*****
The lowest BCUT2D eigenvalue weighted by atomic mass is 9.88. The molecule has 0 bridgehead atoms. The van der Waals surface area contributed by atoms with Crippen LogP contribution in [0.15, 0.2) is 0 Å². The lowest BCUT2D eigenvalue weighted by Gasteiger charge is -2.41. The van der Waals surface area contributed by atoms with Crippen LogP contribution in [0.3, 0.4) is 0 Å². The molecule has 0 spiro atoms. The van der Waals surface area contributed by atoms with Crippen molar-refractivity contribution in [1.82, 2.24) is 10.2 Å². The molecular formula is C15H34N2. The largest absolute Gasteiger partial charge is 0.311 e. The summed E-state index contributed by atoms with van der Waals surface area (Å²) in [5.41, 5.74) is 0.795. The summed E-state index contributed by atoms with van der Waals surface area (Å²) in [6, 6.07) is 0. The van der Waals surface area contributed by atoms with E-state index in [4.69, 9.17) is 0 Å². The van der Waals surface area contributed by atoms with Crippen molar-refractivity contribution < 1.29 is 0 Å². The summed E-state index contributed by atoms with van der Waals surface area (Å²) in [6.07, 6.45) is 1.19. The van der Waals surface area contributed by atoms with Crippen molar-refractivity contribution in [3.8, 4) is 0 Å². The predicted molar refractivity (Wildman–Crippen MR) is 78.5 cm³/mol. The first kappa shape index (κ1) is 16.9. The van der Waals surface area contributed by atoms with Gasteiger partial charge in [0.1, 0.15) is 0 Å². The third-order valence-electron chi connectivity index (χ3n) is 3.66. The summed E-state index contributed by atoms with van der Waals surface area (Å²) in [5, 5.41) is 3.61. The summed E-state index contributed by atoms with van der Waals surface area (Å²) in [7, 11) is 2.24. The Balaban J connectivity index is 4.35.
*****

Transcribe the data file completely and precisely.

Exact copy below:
The lowest BCUT2D eigenvalue weighted by atomic mass is 9.88. The molecule has 0 bridgehead atoms. The van der Waals surface area contributed by atoms with Crippen LogP contribution in [0.15, 0.2) is 0 Å². The lowest BCUT2D eigenvalue weighted by Gasteiger charge is -2.41. The van der Waals surface area contributed by atoms with Crippen LogP contribution in [0.3, 0.4) is 0 Å². The molecule has 0 spiro atoms. The van der Waals surface area contributed by atoms with Crippen molar-refractivity contribution in [1.82, 2.24) is 10.2 Å². The molecular formula is C15H34N2. The largest absolute Gasteiger partial charge is 0.311 e. The summed E-state index contributed by atoms with van der Waals surface area (Å²) in [5.41, 5.74) is 0.795. The summed E-state index contributed by atoms with van der Waals surface area (Å²) in [6, 6.07) is 0. The van der Waals surface area contributed by atoms with E-state index in [4.69, 9.17) is 0 Å². The van der Waals surface area contributed by atoms with Crippen molar-refractivity contribution < 1.29 is 0 Å². The summed E-state index contributed by atoms with van der Waals surface area (Å²) in [6.07, 6.45) is 1.19. The van der Waals surface area contributed by atoms with Crippen molar-refractivity contribution in [3.8, 4) is 0 Å². The predicted molar refractivity (Wildman–Crippen MR) is 78.5 cm³/mol. The first kappa shape index (κ1) is 16.9. The van der Waals surface area contributed by atoms with Gasteiger partial charge in [0.1, 0.15) is 0 Å². The third-order valence-electron chi connectivity index (χ3n) is 3.66. The summed E-state index contributed by atoms with van der Waals surface area (Å²) in [5, 5.41) is 3.61. The summed E-state index contributed by atoms with van der Waals surface area (Å²) in [7, 11) is 2.24. The Balaban J connectivity index is 4.35.